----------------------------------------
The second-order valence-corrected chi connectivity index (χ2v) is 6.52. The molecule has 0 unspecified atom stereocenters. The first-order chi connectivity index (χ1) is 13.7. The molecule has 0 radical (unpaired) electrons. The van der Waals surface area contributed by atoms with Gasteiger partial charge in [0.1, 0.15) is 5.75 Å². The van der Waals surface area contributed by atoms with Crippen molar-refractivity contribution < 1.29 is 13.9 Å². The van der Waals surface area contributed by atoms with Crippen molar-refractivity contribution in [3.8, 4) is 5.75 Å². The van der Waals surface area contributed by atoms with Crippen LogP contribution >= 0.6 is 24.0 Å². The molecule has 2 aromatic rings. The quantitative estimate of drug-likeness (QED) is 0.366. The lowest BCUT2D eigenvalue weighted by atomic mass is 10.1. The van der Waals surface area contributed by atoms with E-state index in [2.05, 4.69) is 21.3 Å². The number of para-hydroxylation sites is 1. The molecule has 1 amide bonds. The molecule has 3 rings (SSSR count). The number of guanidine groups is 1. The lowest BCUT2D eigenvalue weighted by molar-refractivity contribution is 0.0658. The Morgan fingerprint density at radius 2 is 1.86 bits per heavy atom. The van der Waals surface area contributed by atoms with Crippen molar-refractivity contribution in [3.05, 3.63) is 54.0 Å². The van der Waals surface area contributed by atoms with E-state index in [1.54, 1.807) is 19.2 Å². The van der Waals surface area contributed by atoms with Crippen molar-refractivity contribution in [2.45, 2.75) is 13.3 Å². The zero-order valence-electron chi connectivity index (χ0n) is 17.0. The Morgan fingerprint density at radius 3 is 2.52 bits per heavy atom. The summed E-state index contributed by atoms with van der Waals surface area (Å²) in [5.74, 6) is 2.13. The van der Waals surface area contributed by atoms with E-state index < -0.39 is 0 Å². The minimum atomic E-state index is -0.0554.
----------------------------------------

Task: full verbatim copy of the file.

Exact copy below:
The second-order valence-corrected chi connectivity index (χ2v) is 6.52. The molecule has 0 unspecified atom stereocenters. The first-order chi connectivity index (χ1) is 13.7. The molecule has 0 radical (unpaired) electrons. The van der Waals surface area contributed by atoms with Gasteiger partial charge in [0.1, 0.15) is 5.75 Å². The van der Waals surface area contributed by atoms with Crippen molar-refractivity contribution < 1.29 is 13.9 Å². The van der Waals surface area contributed by atoms with Crippen molar-refractivity contribution in [3.8, 4) is 5.75 Å². The van der Waals surface area contributed by atoms with Crippen LogP contribution >= 0.6 is 24.0 Å². The molecule has 2 aromatic rings. The quantitative estimate of drug-likeness (QED) is 0.366. The lowest BCUT2D eigenvalue weighted by atomic mass is 10.1. The van der Waals surface area contributed by atoms with E-state index in [2.05, 4.69) is 21.3 Å². The number of para-hydroxylation sites is 1. The molecule has 1 amide bonds. The molecule has 3 rings (SSSR count). The number of guanidine groups is 1. The lowest BCUT2D eigenvalue weighted by molar-refractivity contribution is 0.0658. The Morgan fingerprint density at radius 2 is 1.86 bits per heavy atom. The van der Waals surface area contributed by atoms with Crippen molar-refractivity contribution in [3.05, 3.63) is 54.0 Å². The van der Waals surface area contributed by atoms with E-state index in [1.54, 1.807) is 19.2 Å². The van der Waals surface area contributed by atoms with Crippen molar-refractivity contribution in [2.45, 2.75) is 13.3 Å². The zero-order valence-electron chi connectivity index (χ0n) is 17.0. The Morgan fingerprint density at radius 3 is 2.52 bits per heavy atom. The summed E-state index contributed by atoms with van der Waals surface area (Å²) in [5.74, 6) is 2.13. The van der Waals surface area contributed by atoms with E-state index < -0.39 is 0 Å². The minimum atomic E-state index is -0.0554.